Three people have been charged with posing as representatives of the wealthy Guggenheim family in an effort to defraud investors, federal prosecutors announced on Monday.
Catarina Pietra Toumei, 45, David Birnbaum, 67, and Vladimir Zuravel, 45, are accused of falsely claiming affiliation with the Guggenheims to lure wealthy families into fraudulent schemes.
Among such schemes were selling diamonds from a "private collection of the Guggenheim family," a venture to distribute vodka and a $4 billion crude oil deal for a refinery in China.
According to the complaint, Birnbaum and Zuravel introduced themselves to investors as David B. Guggenheim and Vladimir Z. Guggenheim and Toumei called herself Lady Catarina Pietra Toumei.
"The defendants allegedly impersonated one of America's most famous families to fleece potential victims by pitching bogus investments," U.S. Attorney Preet Bhahara said in a statement.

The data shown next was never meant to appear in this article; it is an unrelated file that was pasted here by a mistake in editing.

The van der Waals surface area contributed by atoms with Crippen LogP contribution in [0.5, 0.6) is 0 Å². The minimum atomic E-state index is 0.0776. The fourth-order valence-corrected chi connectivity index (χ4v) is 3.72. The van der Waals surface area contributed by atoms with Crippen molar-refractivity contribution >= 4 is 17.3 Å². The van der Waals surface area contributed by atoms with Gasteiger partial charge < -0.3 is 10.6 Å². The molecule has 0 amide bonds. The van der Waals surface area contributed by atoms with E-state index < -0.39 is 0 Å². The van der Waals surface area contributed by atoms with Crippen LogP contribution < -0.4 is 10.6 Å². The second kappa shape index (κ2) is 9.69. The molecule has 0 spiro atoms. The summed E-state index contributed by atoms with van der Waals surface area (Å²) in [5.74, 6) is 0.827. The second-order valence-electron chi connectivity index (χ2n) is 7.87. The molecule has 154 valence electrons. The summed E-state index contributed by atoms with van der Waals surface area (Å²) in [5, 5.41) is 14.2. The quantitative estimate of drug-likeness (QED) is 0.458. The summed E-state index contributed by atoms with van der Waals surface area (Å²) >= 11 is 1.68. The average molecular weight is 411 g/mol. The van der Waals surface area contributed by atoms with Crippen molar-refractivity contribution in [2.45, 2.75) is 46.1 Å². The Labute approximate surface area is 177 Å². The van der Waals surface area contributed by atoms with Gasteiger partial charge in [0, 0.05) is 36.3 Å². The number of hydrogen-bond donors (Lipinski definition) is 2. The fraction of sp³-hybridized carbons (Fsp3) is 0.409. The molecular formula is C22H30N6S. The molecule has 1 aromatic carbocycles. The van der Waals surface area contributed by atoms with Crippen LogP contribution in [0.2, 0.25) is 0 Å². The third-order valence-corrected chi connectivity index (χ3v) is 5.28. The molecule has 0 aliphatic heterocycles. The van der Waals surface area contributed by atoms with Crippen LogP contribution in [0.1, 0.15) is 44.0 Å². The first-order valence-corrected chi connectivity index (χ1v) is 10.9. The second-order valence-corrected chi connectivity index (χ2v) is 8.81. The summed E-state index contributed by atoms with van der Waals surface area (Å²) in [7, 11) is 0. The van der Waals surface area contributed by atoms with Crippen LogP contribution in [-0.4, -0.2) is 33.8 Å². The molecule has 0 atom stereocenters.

The Guggenheims family is known for its vast fortune that began with mining and smelting, philanthropy and world-class art institutions such as the Solomon R. Guggenheim museum in New York City.
Birnbaum and Zuravel were arrested on Monday morning while Toumei, who resides in California, remains at large.
The three face a maximum sentence of 20 years in prison if convicted.